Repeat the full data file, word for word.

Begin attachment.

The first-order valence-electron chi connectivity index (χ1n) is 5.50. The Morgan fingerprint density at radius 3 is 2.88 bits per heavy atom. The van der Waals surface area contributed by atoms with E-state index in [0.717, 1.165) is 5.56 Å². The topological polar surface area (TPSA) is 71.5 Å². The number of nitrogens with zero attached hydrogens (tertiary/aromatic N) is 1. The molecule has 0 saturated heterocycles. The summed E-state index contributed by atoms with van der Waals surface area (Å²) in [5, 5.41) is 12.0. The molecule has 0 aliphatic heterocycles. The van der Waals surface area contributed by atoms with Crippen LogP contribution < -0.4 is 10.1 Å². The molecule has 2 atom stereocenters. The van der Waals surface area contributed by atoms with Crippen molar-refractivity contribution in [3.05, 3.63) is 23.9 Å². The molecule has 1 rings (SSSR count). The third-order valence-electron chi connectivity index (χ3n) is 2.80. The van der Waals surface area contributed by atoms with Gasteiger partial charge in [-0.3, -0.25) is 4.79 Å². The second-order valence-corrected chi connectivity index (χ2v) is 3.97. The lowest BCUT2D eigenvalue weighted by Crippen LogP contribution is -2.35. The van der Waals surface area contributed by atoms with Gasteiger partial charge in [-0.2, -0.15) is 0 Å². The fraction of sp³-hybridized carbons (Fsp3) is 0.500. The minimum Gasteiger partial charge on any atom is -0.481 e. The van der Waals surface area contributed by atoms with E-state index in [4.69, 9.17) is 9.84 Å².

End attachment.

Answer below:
The first-order valence-electron chi connectivity index (χ1n) is 5.50. The Morgan fingerprint density at radius 3 is 2.88 bits per heavy atom. The van der Waals surface area contributed by atoms with E-state index in [0.717, 1.165) is 5.56 Å². The topological polar surface area (TPSA) is 71.5 Å². The number of nitrogens with zero attached hydrogens (tertiary/aromatic N) is 1. The molecule has 0 saturated heterocycles. The summed E-state index contributed by atoms with van der Waals surface area (Å²) in [5, 5.41) is 12.0. The molecule has 0 aliphatic heterocycles. The van der Waals surface area contributed by atoms with Crippen LogP contribution < -0.4 is 10.1 Å². The molecule has 2 atom stereocenters. The van der Waals surface area contributed by atoms with Crippen molar-refractivity contribution in [3.05, 3.63) is 23.9 Å². The molecule has 1 rings (SSSR count). The third-order valence-electron chi connectivity index (χ3n) is 2.80. The van der Waals surface area contributed by atoms with Gasteiger partial charge in [-0.3, -0.25) is 4.79 Å². The second-order valence-corrected chi connectivity index (χ2v) is 3.97. The lowest BCUT2D eigenvalue weighted by Crippen LogP contribution is -2.35. The van der Waals surface area contributed by atoms with Gasteiger partial charge in [-0.2, -0.15) is 0 Å². The fraction of sp³-hybridized carbons (Fsp3) is 0.500. The minimum Gasteiger partial charge on any atom is -0.481 e. The van der Waals surface area contributed by atoms with E-state index in [4.69, 9.17) is 9.84 Å².